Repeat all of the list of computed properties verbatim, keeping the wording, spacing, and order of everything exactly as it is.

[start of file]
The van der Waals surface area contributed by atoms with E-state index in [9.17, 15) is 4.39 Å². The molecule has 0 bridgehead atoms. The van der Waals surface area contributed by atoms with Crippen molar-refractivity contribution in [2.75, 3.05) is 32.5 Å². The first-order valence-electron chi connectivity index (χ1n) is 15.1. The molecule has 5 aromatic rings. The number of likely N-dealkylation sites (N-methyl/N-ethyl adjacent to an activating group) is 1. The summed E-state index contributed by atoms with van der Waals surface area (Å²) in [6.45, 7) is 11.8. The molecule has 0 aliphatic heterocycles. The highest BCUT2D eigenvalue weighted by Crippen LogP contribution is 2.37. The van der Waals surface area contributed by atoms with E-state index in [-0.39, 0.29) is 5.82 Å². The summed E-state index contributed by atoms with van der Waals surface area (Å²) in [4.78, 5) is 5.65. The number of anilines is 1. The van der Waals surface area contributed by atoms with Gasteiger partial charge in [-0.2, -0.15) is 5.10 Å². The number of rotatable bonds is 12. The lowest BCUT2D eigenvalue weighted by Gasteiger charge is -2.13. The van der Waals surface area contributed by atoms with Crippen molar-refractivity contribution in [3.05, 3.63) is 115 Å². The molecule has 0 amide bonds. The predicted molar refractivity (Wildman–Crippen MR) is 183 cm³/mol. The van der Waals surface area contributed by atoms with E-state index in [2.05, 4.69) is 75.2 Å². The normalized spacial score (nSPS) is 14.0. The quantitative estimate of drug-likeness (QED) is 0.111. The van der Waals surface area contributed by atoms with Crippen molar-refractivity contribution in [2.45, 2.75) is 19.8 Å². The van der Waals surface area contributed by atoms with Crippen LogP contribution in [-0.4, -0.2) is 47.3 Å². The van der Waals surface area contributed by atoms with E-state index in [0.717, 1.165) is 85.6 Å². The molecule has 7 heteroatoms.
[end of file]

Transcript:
The van der Waals surface area contributed by atoms with E-state index in [9.17, 15) is 4.39 Å². The molecule has 0 bridgehead atoms. The van der Waals surface area contributed by atoms with Crippen molar-refractivity contribution in [2.75, 3.05) is 32.5 Å². The first-order valence-electron chi connectivity index (χ1n) is 15.1. The molecule has 5 aromatic rings. The number of likely N-dealkylation sites (N-methyl/N-ethyl adjacent to an activating group) is 1. The summed E-state index contributed by atoms with van der Waals surface area (Å²) in [6.45, 7) is 11.8. The molecule has 0 aliphatic heterocycles. The highest BCUT2D eigenvalue weighted by Crippen LogP contribution is 2.37. The van der Waals surface area contributed by atoms with E-state index in [-0.39, 0.29) is 5.82 Å². The summed E-state index contributed by atoms with van der Waals surface area (Å²) in [4.78, 5) is 5.65. The number of anilines is 1. The van der Waals surface area contributed by atoms with Gasteiger partial charge in [-0.2, -0.15) is 5.10 Å². The number of rotatable bonds is 12. The lowest BCUT2D eigenvalue weighted by Gasteiger charge is -2.13. The van der Waals surface area contributed by atoms with Crippen molar-refractivity contribution in [3.05, 3.63) is 115 Å². The molecule has 0 amide bonds. The predicted molar refractivity (Wildman–Crippen MR) is 183 cm³/mol. The van der Waals surface area contributed by atoms with E-state index in [2.05, 4.69) is 75.2 Å². The normalized spacial score (nSPS) is 14.0. The quantitative estimate of drug-likeness (QED) is 0.111. The van der Waals surface area contributed by atoms with Crippen molar-refractivity contribution in [2.45, 2.75) is 19.8 Å². The van der Waals surface area contributed by atoms with Crippen LogP contribution in [-0.4, -0.2) is 47.3 Å². The van der Waals surface area contributed by atoms with E-state index in [0.717, 1.165) is 85.6 Å². The molecule has 7 heteroatoms.